Capitalism 5.0

>> Tuesday, May 18, 2010

At the center of the short-lived American Capitalism 5.0 model was the notion of shareholder value. Instead of being treated as social institutions chartered by government to carry out important functions in the economy, corporations were treated as the purely private property of shareholders. And in the absence of other measures to indicate the approval or disapproval of thousands or millions of mostly anonymous shareholders, stock and bond prices were treated as the measure of success or failure. Corporate executives who were compensated with stock options had a personal incentive to do whatever it took to crank up share prices. If that meant producing a superior product at a lower price while paying good wages to American workers, fine. If it meant transferring production to a foreign police state with low-wage labor while laying off the U.S. workforce, or breaking up the company and auctioning off its assets to the highest bidder, well, that was OK, too, if share prices went up.

-Michael Lind, "American capitalism 6.0: The search for a new model",
Salon, May 18th, 2010


There's actually not much to add: I think it's a fairly nice summary of the history of American capitalism, an on-point (if not necessarily original) indictment of what's been wrong with the most recent phase of American capitalism, and the above paragraph (which I liked as a summary, though, again, not necessarily original) was too long too tweet. The article doesn't quite live up to its rhetorical subheader ("The form of capitalism the U.S. has pursued for three decades has been discredited. What's next?"--the answer would seem to be that Lind doesn't know, either), but it's worth a gander if you have a few minutes.

Well: one point I would add or emphasize or ask you to note if you read Lind's piece is that he's right about the early version of American capitalism being a mixed enterprise system, with the entrepreneurial capitalism some conservatives laud and the finance and managerial capitalism we're really more familiar with being historical epochs, and not necessarily enduring ones. The fact takes special significance in light of so many members of the, ahem, teabagger persuasion taking it for granted that capitalism, by which they probably mean 19th Century entrepreneurial capitalism, is somehow inherently American or constitutionally decreed or was somehow on the minds of the Founding Fathers when it wouldn't actually be descriptive of the American economy until the Founders were dead or dying (of course, it's also hard to tell if the teabaggers mean anything, or know what they mean, given just how tenuous their grip on history actually is; something I've remarked on previously).

4 comments:

Leanright,  Tuesday, May 18, 2010 at 2:01:00 PM EDT  

"Shareholder" is such a broad term. Do you mean the type that serve as officers for the company? Or the mailroom associate who's invested for his retirement, by participating in the 401(k)? Shareholders come in all shapes and sizes, and creating shareholder value also benefits the lower tiered employees of an organization.

I get your point, but increasing shareholder value CAN benefit people in all walks of life. Isn't it true that manufacturing a produce overseas as a lower cost results in lower prices for the American consumer? If China can manufacture an item for 14 cents an piece, why would I pay $2.00 a piece to make it here? I understand keeping Americans working, but profits are what keep companies operating. Without profits, companies go away, jobs go away, and "shareholders" suffer.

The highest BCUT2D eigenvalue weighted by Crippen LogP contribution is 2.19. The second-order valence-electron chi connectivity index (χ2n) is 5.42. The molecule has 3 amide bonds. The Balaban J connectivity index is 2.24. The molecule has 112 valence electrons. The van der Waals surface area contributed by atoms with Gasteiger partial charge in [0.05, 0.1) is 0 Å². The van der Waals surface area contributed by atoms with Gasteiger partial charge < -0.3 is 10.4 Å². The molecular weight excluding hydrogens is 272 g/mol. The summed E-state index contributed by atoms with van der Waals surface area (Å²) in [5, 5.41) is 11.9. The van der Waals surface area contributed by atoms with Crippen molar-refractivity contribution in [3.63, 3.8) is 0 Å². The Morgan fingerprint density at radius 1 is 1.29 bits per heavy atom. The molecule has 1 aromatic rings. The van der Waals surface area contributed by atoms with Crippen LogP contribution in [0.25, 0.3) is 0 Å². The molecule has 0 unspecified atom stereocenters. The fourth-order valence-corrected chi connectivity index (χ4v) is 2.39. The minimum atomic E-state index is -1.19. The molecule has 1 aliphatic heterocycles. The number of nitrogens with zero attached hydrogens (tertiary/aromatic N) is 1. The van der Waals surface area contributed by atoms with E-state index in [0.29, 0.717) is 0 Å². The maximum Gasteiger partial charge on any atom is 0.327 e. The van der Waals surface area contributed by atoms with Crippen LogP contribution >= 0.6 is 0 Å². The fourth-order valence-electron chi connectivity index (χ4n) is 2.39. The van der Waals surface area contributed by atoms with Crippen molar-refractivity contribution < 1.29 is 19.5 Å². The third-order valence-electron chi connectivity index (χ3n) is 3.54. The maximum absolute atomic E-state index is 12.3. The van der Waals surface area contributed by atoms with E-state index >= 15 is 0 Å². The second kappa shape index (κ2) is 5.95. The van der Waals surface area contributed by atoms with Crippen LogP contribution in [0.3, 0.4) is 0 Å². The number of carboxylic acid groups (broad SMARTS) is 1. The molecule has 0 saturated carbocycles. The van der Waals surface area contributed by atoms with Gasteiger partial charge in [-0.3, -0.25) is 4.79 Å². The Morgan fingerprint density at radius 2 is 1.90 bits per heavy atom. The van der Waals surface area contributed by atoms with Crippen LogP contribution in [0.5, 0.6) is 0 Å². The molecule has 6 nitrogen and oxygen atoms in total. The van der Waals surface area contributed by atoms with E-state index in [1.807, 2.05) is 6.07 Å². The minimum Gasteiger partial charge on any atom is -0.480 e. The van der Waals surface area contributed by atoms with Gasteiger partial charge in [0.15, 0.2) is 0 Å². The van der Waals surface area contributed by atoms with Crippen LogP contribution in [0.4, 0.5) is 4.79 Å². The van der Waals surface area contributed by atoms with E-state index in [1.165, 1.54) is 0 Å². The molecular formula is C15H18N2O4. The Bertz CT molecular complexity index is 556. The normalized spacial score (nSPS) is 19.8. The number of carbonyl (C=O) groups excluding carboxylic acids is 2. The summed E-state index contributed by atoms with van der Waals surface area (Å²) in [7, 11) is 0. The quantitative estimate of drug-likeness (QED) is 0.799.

Now, I know you're going to tell me in your elloquent way that I'm wrong, and yes, I've deduced this to a very simple scenario. I agree with some of what you've said, assuming the "shareholder" only sits in an ivory tower on piles of cash, and doesn't work in the warehouse opperating a forklift.

Eric Tuesday, May 18, 2010 at 2:25:00 PM EDT  

Dave, the problem isn't that you're "wrong," the problem is that you're missing Lind's point, possibly because you're reading what you think he'd say and not what he said: he didn't say shareholder value couldn't produce benefits or even that it didn't produce benefits. He said that in the absence of other metrics to ascertain the desires of shareholders, share value became an exclusive metric to measure success, and it's a piss-poor one, indifferent to the consequences (good or ill) of raising shareholder value as an end unto itself.

You might want to read the quote again, and the article it comes from.

John the Scientist Thursday, May 20, 2010 at 9:58:00 PM EDT  

O have a lot of beefs with his thinking, starting with the fact that he thinks shareholder value is being maximized in the current system. The fact that it's not is at the heart of the problem.

Entrpreneurial capitalism is still alive and well, it just isn't allowed to get to the robber baron stage anymore. Those companies that do get fairly large however, emulate many of the robber baron's charactieristics. Being on the inside of some of this shit, I'm not terribly impressed with his analytics. When I recover, I'll see if I can write something coherent.

cologr: An older woman who dresses flashily to attract younger men

John the Scientist Thursday, May 20, 2010 at 9:59:00 PM EDT  

I mean share value, not shareholder.

I've been through 4 mergers, every one's dragged share value down even more - all my options need snorkels they are so far underwater. Take that back, they need air tanks.

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